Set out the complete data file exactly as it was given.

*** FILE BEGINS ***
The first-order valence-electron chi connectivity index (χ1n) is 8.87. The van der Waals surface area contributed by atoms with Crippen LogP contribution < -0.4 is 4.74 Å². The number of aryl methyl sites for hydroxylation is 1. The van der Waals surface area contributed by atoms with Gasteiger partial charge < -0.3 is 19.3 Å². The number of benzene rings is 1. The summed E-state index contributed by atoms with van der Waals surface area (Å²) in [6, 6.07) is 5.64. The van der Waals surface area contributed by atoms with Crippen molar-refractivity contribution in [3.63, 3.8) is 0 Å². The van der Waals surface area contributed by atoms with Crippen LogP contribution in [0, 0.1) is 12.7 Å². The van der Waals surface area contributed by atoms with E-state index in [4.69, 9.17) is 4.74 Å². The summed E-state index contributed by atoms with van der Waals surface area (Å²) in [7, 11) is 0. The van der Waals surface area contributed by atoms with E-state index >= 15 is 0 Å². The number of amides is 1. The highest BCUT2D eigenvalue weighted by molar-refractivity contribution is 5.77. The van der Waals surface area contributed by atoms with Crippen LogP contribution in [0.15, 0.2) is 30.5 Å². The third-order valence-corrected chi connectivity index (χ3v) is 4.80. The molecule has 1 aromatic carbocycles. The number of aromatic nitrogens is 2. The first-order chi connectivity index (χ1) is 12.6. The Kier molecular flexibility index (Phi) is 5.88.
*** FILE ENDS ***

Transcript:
The first-order valence-electron chi connectivity index (χ1n) is 8.87. The van der Waals surface area contributed by atoms with Crippen LogP contribution < -0.4 is 4.74 Å². The number of aryl methyl sites for hydroxylation is 1. The van der Waals surface area contributed by atoms with Gasteiger partial charge < -0.3 is 19.3 Å². The number of benzene rings is 1. The summed E-state index contributed by atoms with van der Waals surface area (Å²) in [6, 6.07) is 5.64. The van der Waals surface area contributed by atoms with Crippen molar-refractivity contribution in [3.63, 3.8) is 0 Å². The van der Waals surface area contributed by atoms with Crippen LogP contribution in [0, 0.1) is 12.7 Å². The van der Waals surface area contributed by atoms with E-state index in [4.69, 9.17) is 4.74 Å². The summed E-state index contributed by atoms with van der Waals surface area (Å²) in [7, 11) is 0. The van der Waals surface area contributed by atoms with E-state index >= 15 is 0 Å². The number of amides is 1. The highest BCUT2D eigenvalue weighted by molar-refractivity contribution is 5.77. The van der Waals surface area contributed by atoms with Crippen LogP contribution in [0.15, 0.2) is 30.5 Å². The third-order valence-corrected chi connectivity index (χ3v) is 4.80. The molecule has 1 aromatic carbocycles. The number of aromatic nitrogens is 2. The first-order chi connectivity index (χ1) is 12.6. The Kier molecular flexibility index (Phi) is 5.88.